Many advanced and a handful of middle-income emerging market countries have already secured contracts for hundreds of millions of doses of the vaccines. Residents of these countries will be among the first to get the vaccinations, with their economies benefiting from the associated easing of the public health crisis. The earlier the health crisis in a country subsides, the stronger the country’s economic recovery will be, it added.

The report said mass vaccination that significantly reduces individual and public health concerns would lift sentiment and present a significant upside to global growth.

As long as the coronavirus remains a health risk, social distancing restrictions and the reluctance of consumers to engage in high contact social and economic activity will mar the recovery of services sectors. As vaccines become broadly available, health fears and concerns about an uncertain economic and financial outlook should recede, allowing for a quicker resumption of activity in high contact sectors such as hotels, restaurants, theaters, mass transit, airlines and travel and tourism.

Moody’s said the pandemic has already inflicted enormous damage on the hardest-hit sectors and will continue to undermine their financial condition and prospects, with repeated virus outbreaks and lockdown measures suppressing demand. The risk of business failure increases exponentially the longer the pandemic prevents a return to some semblance of normal activity.

A vaccine will help accelerate the recovery. But for many of these businesses, survival will remain challenging until the virus is no longer viewed as a significant public health threat. It is difficult to know how many businesses will survive several more months of below-normal revenue, it added.

Small and midsized businesses across advanced and emerging market countries are at risk and more of them will undoubtedly close on account of the prolonged cash flow shock. And those that do survive will have the long and arduous task of rebuilding their balance sheets while also, in many cases, facing significant changes in consumer behavior and demand patterns. “Therefore, even if economic activity returns to healthy levels once a vaccine is widely available, the detrimental economic impact and transformed operating environment will be felt for years to come”, Moody’s said.

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Karnataka to table law on cow slaughter ban in next Assembly session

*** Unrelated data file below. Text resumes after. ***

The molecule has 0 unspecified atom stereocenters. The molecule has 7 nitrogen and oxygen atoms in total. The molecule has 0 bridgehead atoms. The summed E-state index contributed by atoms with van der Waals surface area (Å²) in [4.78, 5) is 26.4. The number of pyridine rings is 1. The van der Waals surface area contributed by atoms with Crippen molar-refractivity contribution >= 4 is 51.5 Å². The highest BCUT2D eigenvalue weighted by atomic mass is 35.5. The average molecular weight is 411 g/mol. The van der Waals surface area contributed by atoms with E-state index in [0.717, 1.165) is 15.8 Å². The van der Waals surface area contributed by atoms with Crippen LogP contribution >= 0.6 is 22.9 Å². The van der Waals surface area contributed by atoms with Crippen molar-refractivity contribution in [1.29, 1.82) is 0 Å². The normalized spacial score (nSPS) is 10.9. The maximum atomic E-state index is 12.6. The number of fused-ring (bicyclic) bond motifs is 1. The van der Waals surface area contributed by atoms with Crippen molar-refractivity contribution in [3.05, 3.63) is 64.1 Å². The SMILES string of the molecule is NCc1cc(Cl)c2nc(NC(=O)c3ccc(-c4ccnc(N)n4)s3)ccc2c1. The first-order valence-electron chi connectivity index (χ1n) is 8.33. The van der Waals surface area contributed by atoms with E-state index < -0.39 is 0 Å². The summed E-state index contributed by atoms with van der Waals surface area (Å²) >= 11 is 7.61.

In 2010, Yediyurappa in his first stint as Chief Minister had introduced the Karnataka Prevention of Slaughter and Preservation of Cattle Bill, 2010.

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Cow in India

Bengaluru: Karnataka Animal Husbandry Minister Prabhu Chauhan said on Tuesday that a law to ban cow slaughter, sale and consumption of beef would be tabled in the forthcoming Assembly session starting December 7.

Speaking to reporters, Chauhan said that the department has been consulting with the experts from various fields besides studying similar laws enacted by other states. “I can assure that our law will be harsher than all the other states which have enacted similar laws,” he said.

Chauhan added that he has held discussions with Chief Minister B.S. Yediyurappa in this regard and he too is happy with the progress.

Yediyurappa had assured at the BJP state executive committee meeting held in Mangaluru recently that his government is committed to enact stronger laws to ban cow slaughter as well as prevent forcible conversions (‘Love Jihad’).

He added that once the new law comes into force, selling and consuming cow meat and slaughtering of cows will be banned completely, along with transportation of cows to other states.

“Safeguarding cows is our priority. I am very happy that this law will be piloted by me in the Assembly,” he said.

In 2010, Yediyurappa in his first stint as Chief Minister had introduced the Karnataka Prevention of Slaughter and Preservation of Cattle Bill, 2010.

The legislation would have instituted a blanket ban on cow slaughter and consumption of beef. However, the bill did not get presidential assent and was withdrawn after the Congress returned to power in 2013.

Both the passage of the bill in 2010 and its withdrawal triggered protests by groups on the opposite spectrum of the debate on cow slaughter.

Karnataka already has the Karnataka Prevention of Cow Slaughter and Cattle Preservation Act, 1964, which permits slaughter of bulls, bullocks and buffalos that are over 12 years of age and are unfit for breeding and giving milk.

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Ahead of DDC polls, BJP targets Abdullahs over ‘land grab’

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Farooq Abdullah

New Delhi: Ahead of the District Development Council (DDC) polls in Jammu and Kashmir beginning Saturday, Union Minister Ravi Shankar Prasad trained his guns on the Abdullahs for their alleged role in the Roshni scam.

Prasad alleged that the key leaders of the erstwhile state, including Farooq Abdullah, used their “influence and power for land grabbing”.

“In 1998, Farooq Abdullah had purchased 3 kanals of land but he encroached upon 7 kanals of land which were double the size of the purchase,” Prasad alleged while speaking to the media. He further said that under the Roshni scam, the name of Farooq Abdullah’s sister Suraiya Mattu has also appeared, who, the minister alleged, is also a beneficiary of 3 kanals of land.

“There was a conscious land loot by the powerful people of J&K who were getting benefits under the Roshni Act which was declared unconstitutional by the J&K High Court. This is low level politics by the powerful people of J&K and we condemn it,” alleged Prasad.

Prasad said the J&K High Court has declared the Roshni Act as unconstitutional and has stated that the names of people who have acquired land under this Act should be listed and made public.